This paper discusses the choice both of contract law in international cross-border transactions and of procedural law. The paper shows that, differently to the "classic" cases of federal competition, the competitive process is unlikely to work in the same manner in these two constellations. Whereas in the case of international choice of contract law the contracting parties face incentives to choose what they consider the most efficient contract law out of a bundle of alternative legal systems, no comparable incentives prevail for the national legislators to provide an efficient legislation for these choices: The provision of contract law is a public good and the respective nation state cannot derive any direct or indirect business from being the "first" choice of law in international contracts. As regards procedural law, the contracting parties would choose the most attractive venue of litigation. Since, however, nation states regularly subsidize their court system, they implement legal devices to hinder the access of foreign litigation to national courts; litigation that would both freeride on the national court system and congest it by additional litigation. In the area of arbitrational tribunals, these effects are not present: Competition among arbitrational tribunals is real and efficient and has contributed to a remarkable convergence of the respective procedural rules.
1I herewith extend my cordial birthday wishes to Prof. Buchanan from whom I have learned more about the legal and constitutional order than in many years at the law school. I am grateful for his support since my first visit to the Public Choice Center in 1990.
2For an economic discussion of some aspects of choice of contract law, see e.g. Ribstein, "Choosing Law by Contract", Journal of Corporation Law 18 (1993), 245 and Lewisch, "Choice of Law", in Essays in Law and Economics IV, eds Ott and von Wagenheim (1998), 271.
3If no explicit or implicit choice is made, the laws of conflict of most countries are governed by the principle that international contracts shall be governed by the laws of the side providing the "characteristic service".
4See in particular, Buchanan, "The limits of liberty" (1975); Brennan and Buchanan, "The Reason of Rules" (1985).
5See Tiebout, "Pure Theory of Local Expenditures", Journal of Political Economy 64 (1956), 416; Brennan and Buchanan, The Power to Tax (1980); For an extensive treatment of the subject, see now the contributions in Jahrbuch für Neue Politische Ökonomie 17, eds Schenk, Schmidtchen, Streit and Vanberg (1998).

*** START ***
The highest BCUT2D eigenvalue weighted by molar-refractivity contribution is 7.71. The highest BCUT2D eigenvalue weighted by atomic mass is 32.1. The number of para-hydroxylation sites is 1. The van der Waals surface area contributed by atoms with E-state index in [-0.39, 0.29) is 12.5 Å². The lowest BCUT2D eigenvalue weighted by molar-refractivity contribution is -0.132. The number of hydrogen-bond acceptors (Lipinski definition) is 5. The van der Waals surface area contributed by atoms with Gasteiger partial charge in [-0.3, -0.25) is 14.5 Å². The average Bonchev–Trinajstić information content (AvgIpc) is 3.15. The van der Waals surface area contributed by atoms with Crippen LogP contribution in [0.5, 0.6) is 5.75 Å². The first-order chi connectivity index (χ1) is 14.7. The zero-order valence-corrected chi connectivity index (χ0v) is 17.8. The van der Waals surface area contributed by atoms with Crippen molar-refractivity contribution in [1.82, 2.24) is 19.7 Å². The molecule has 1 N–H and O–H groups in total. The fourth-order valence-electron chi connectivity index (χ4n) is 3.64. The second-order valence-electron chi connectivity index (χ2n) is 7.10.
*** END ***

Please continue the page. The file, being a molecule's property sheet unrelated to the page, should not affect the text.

6See e.g. Bureau and Champsaur, "European Economic Integration: Where do we stand?", American Economic Review, Papers and Proceedings 82 (1992), 88; further Frey and Eichenberger, "The New Democratic Federalism for Europe" (forthcoming).
7See in particular Vanberg, "Globalization, Democracy and Citizen Sovereignity: Can Competition among Governments Enhance Democracy? Paper presented at the 1999 Annual Meeting of the European Public Choice Society, Lisbon, 7.-10. April 1999.
8Romano, "Law as a Product: Some Pieces of the Incorporation Puzzle", Journal of Law, Economics, and Organisation 1 (1985), 225.
9Romano, op. cit., p. 228.
10See e.g. Kieninger, "Kommentar" zu "Grenzen des institutionellen Wettbewerbs", in Jahrbuch für Politische Ökonomie 17 (1998), p. 338.
11See e.g. Schäfer, "Kein Geld für die Justiz – Was ist uns der Rechtsfriede wert?", in eds Austrian Ministry of Justice, Lewisch and Rechberger, "100 Jahre ZPO" (1998), 251 and Lewisch, "Der Zivilprozeß: Soziales Übel oder soziale Wohltat?", op. cit., p 97.
12This has been, for example, the Austrian policy to block foreign litigation with no connection to Austria before Austrian courts that have enjoyed and still enjoy reputation of being efficient. Leading cases have been the mentioned Japanese lawsuits in Vienna. By now, this policy is – at least vis-á-vis "EU foreigners" - no more feasible"; the latter development is in line with the general economic analysis as provided by Buchanan and Congleton, Politics by Principle, not Interest (1998) p. 137.
13See footnote 12.
14For a comparison of these procedural rules as they currently exist, see Simpson/Thacher/Bartlett, (eds), A Chart Comparing International Commercial Arbitration Rules (1998).
15Competition also exists regarding the market for arbitrators itself: Their performance is guided, in the first place, by the intense competition among all those specialists offering their services as arbitrators. The same type of competition among arbitrators is also present in the area of purely national legal conflicts and ad hoc tribunals. For an economic perspective on private judges, see Cooter, "The Objectives of Public and Private Judges", Public Choice 41 (1983), 107.